The presence of a building site, or a construction, installation or assembly project, or supervisory activities in connection with that building site or project, constitutes a permanent establishment only if it lasts for a certain period of time defined in the tax treaties. While most of Finland's tax treaties set the time limit at 'more than 12 months', some tax treaties and projects have different time limits. For instance, Finland and Estonia have agreed on a shorter time limit, namely 6 instead of 12 months in the tax treaty between Finland and Estonia.
Regarding the question of whether or not a permanent establishment in Finland is deemed to be constituted, the authorities decide each case separately. Foreign business may apply for an advance ruling on the issue upon a separate application subject to an administrative fee.
3.2 Starting up business
All foreigners who conduct business in Finland are registered by Uusimaa Regional Tax Office.
Foreign companies or other corporate bodies use Start-up form no Y1, and foreign self-employed individuals use Start-up form Y3, available at www.ytj.fi/english/services/forms-and-instructions. No more than one form is necessary for entry in the registers of taxpayers, prepayment, taxable persons liable to VAT, and employers.
In addition to the form, applicants should fill out the enclosure 6204e, Explanation of business in Finland conducted by foreign company/self-employed individual or 6206e, Explanation of business conducted in Finland by self-employed individual and enclose a certificate issued by a foreign Trade Register, and its translation into English, Finnish or Swedish as necessary.
The applicant is also expected to inform the tax office of their projected amounts of income and deductible expenses. The tax office will then hand down a decision on amounts to be prepaid. We point out that the essential meaning of prepayment registration is that the registered company indeed has assumed responsibility for advance payments of income tax.
It is important that the completed forms be duly signed by the person(s) in charge and authorized to sign their names. Completed forms should be sent to: PRH-verohallinto, Business Information System, PO Box 2000, FI-00231 Helsinki.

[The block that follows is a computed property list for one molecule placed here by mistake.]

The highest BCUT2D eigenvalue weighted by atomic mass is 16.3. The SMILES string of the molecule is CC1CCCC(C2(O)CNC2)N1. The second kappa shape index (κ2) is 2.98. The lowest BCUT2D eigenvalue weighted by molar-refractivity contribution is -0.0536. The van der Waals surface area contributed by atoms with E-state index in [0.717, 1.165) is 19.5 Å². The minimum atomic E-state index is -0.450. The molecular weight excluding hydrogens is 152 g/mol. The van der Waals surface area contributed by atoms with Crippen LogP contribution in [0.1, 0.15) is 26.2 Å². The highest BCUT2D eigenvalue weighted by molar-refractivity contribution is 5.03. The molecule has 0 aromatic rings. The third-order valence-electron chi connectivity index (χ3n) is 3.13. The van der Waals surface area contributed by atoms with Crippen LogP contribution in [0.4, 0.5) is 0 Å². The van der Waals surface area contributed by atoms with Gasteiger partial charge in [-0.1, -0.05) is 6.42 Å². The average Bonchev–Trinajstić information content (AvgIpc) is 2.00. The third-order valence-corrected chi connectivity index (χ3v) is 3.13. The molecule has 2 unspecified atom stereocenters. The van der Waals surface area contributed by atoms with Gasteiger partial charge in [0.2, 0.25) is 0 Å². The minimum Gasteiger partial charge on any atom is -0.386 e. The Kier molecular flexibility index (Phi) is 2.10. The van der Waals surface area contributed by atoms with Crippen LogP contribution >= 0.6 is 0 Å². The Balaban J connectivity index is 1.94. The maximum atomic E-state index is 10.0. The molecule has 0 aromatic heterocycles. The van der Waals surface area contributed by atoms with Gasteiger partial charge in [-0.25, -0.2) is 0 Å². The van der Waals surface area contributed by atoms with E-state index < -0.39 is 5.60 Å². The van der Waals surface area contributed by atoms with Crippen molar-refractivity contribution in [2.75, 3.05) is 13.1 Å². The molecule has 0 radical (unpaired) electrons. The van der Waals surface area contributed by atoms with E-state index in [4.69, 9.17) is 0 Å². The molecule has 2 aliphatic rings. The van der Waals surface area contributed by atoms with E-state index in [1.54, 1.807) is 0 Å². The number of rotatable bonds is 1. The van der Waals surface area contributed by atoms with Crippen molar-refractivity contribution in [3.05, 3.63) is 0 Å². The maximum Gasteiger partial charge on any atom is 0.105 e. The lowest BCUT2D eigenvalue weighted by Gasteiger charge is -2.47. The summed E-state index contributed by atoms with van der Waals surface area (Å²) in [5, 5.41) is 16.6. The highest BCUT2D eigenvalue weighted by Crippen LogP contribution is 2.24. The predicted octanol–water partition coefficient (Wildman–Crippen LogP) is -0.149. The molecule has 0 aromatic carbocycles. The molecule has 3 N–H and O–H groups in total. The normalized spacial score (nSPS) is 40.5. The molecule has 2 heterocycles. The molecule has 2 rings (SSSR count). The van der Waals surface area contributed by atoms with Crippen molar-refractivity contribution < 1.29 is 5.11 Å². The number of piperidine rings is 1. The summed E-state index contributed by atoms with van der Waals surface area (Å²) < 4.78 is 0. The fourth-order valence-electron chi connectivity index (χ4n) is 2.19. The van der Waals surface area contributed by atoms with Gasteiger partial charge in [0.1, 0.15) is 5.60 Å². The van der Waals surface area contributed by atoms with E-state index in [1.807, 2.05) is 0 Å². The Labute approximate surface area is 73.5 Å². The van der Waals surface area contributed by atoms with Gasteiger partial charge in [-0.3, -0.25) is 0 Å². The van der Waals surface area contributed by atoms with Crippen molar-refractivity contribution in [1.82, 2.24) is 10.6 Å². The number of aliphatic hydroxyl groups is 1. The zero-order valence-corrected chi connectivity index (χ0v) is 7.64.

If any substantial changes in the information were to take place or if the company were ever to go out of business, the authorities should be notified. Companies should use form Y4 and self-employed individuals should use form Y6 to report changes or termination. Both forms are available at www.ytj.fi/english/services/forms-and-instructions.
3.3 Income tax on income attributable to permanent establishment
The legal basis for the taxation of a permanent establishment is Act on the Taxation of Business Profits and Income from Professional Activity (of 24 June 1968/360). The deadlines for filing income tax returns are the same for foreign and Finnish businesses alike. The deadline is four months after the closing date of the accounting year. The accounting period of the Finnish permanent establishment will be the same as that of the foreign principal company. The permanent establishment has the obligation to maintain its own, separate bookkeeping and accounting.
The tax forms to be used by foreign businesses are the same as those of Finnish businesses. Available at all local tax offices, the corporate forms are centrally approved by the National Board of Taxes, and issued in English, Finnish and Swedish versions.
If comparable to a Finnish limited-liability company, the permanent establishment will be taxed according to the usual corporate income tax rate (26% for 2008). If business of professional activity is being pursued under a different form of legal entity, such as a partnership or a limited partnership, the income attributable to the permanent establishment will be subject to the partners' personal income tax, because they will be taxed as physical persons receiving income. In this case, the income will be apportioned as earned income and capital income according to the provisions of Income Tax Act. Thus, the portion regarded as capital income will be assessed at the flat 28-percent rate, and the portion regarded as earned income will be assessed by the progressive scale.
3.4. Tax at source
Customers do not have to withhold tax at source on payments to a prepayment-registered business.
However, any customer must withhold tax at source who starts paying compensation for work, fees, remuneration etc. before the foreign business's prepayment registration.